Outline the immediate events (ie June-August) leading to the outbreak of war in Europe in 1914.

Essay by byointellectUniversity, Bachelor'sA, May 2004

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The events preceding the outbreak of war in Europe in 1914 are significant in many respects. Whilst the events of 1914 were similar to many previous conflicts, it was those of June-August that were to set in motion the outbreak of "one of the most important events of modern world history". It can be argued that the war was triggered by the assassination of Austrian Archduke Franz Ferdinand and the diplomatic events that followed. These included the Austrian ultimatum to Serbia, Germany's "blank cheque" of support for Austria and the ensuing ultimatums, mobilisations and declarations of war from Austria, Serbia, Germany, Russia, France and Britain.

It has been claimed that "no one, not even the Austrians, went to war for the sake of Franz Ferdinand, and yet, a direct line can be drawn between his murder, the diplomatic crisis, the mobilisations and the declarations of war." It was on June 28, 1914, that Archduke Ferdinand, the heir to the throne of the Habsberg monarchy travelled through the streets of the Bosnian town of Sarajevo.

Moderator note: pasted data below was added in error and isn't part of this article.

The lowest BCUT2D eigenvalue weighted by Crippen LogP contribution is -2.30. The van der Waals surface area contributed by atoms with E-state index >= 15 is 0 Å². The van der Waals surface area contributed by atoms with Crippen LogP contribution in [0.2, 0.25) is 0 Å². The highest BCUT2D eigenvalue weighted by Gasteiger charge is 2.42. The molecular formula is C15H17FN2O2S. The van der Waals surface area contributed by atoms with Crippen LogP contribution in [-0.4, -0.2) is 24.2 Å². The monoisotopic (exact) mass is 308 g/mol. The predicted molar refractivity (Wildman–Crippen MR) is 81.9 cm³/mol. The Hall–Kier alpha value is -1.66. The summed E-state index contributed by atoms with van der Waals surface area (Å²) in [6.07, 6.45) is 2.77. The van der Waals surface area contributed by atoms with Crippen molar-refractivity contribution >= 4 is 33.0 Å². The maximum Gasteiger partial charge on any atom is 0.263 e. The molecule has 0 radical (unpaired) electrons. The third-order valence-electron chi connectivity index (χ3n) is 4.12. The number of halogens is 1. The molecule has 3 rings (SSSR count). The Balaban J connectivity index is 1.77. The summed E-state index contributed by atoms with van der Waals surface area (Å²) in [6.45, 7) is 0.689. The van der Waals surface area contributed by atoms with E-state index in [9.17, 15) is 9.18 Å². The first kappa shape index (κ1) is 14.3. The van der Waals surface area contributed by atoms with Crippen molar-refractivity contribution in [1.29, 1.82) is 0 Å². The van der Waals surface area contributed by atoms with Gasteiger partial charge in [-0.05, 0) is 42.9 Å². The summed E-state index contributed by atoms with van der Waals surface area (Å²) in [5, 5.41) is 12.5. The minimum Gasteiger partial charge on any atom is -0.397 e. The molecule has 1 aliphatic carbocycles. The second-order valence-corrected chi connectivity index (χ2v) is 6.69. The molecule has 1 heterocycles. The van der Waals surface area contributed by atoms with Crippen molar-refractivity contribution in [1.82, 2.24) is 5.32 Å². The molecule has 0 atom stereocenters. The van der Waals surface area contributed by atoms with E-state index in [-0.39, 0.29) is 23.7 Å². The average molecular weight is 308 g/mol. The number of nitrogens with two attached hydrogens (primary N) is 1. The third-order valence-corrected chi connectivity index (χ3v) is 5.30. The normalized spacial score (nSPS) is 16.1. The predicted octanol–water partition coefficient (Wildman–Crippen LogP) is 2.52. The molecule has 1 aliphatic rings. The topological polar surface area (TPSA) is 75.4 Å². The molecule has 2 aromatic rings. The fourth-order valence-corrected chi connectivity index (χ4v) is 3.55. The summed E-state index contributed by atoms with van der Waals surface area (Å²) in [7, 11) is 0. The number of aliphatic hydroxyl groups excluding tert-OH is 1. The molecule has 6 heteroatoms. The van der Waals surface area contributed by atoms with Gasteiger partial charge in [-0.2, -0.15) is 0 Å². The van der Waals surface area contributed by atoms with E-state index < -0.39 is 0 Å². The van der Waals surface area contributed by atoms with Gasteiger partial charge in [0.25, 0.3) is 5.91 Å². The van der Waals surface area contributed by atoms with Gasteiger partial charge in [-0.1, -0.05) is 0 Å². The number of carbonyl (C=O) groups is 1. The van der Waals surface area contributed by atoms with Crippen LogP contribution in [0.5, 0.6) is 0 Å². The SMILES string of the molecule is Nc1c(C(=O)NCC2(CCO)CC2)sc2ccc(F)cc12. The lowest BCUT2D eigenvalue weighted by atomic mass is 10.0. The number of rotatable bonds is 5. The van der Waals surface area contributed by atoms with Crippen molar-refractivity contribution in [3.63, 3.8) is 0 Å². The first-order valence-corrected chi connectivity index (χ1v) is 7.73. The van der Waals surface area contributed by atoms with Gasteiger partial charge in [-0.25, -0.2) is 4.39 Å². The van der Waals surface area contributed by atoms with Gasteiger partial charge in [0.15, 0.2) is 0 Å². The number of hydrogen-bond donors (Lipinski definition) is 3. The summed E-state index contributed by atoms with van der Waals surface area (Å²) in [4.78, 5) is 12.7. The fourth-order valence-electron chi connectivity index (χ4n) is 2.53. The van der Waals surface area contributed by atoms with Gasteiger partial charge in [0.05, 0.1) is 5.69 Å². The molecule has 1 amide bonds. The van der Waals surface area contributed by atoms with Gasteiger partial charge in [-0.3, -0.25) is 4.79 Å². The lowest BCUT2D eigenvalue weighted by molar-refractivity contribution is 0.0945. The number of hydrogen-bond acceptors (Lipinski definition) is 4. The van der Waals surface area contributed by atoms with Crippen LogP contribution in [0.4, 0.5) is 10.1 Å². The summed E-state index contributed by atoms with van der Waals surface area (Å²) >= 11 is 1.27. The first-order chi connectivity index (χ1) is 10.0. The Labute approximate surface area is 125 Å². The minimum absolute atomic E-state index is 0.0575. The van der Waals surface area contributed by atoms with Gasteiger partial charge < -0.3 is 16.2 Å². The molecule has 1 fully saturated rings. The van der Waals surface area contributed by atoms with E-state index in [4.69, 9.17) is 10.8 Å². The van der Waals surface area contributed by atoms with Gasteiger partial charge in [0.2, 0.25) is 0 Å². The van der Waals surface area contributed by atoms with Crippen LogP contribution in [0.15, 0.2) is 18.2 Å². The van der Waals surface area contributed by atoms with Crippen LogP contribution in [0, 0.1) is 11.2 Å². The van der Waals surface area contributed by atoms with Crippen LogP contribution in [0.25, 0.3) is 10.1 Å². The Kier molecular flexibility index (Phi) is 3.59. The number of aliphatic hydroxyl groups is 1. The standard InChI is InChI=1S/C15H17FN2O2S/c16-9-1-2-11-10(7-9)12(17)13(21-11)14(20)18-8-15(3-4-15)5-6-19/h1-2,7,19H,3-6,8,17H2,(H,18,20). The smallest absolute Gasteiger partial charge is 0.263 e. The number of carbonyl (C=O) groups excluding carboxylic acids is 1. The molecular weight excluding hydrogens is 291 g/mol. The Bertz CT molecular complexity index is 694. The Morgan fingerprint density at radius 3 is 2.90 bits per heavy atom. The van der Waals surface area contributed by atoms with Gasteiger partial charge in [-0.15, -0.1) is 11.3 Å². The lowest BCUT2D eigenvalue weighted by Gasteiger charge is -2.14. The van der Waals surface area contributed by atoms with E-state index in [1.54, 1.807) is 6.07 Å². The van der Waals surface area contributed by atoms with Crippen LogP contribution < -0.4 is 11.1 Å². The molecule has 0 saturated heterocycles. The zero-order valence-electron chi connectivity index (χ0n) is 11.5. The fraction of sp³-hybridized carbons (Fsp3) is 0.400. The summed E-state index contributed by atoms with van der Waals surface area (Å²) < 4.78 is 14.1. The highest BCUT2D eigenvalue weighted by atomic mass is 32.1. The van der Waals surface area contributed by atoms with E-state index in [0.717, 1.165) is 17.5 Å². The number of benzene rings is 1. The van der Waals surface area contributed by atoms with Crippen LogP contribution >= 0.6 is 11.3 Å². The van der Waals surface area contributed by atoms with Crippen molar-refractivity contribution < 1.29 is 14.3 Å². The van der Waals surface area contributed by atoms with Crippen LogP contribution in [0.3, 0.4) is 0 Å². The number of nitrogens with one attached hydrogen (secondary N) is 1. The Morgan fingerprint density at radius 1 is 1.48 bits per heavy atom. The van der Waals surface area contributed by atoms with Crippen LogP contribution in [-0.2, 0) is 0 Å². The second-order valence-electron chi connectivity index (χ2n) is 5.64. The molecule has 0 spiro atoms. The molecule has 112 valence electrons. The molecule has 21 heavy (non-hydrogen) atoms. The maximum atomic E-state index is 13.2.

A first assassination attempt failed that morning, when a bomb was thrown at the passing Archduke, missing its target, but injuring two of Ferdinand's aides. The Archduke insisted on continuing his journey to the town hall, where he and his wife, ironically, listened to a speech by the Mayor of Sarajevo referring to the loyalty of the Bosnian people to Austria. After the speech, Ferdinand and his entourage travelled back along the main street to visit the injured aides at the local hospital. It was on this journey that after some confusion regarding the route to travel, the Archduke's car reversed slowly to change direction and came alongside one of the co-conspirators from the earlier assassination attempt. Seizing the opportunity, a Serbian student, Gavrilo Princip...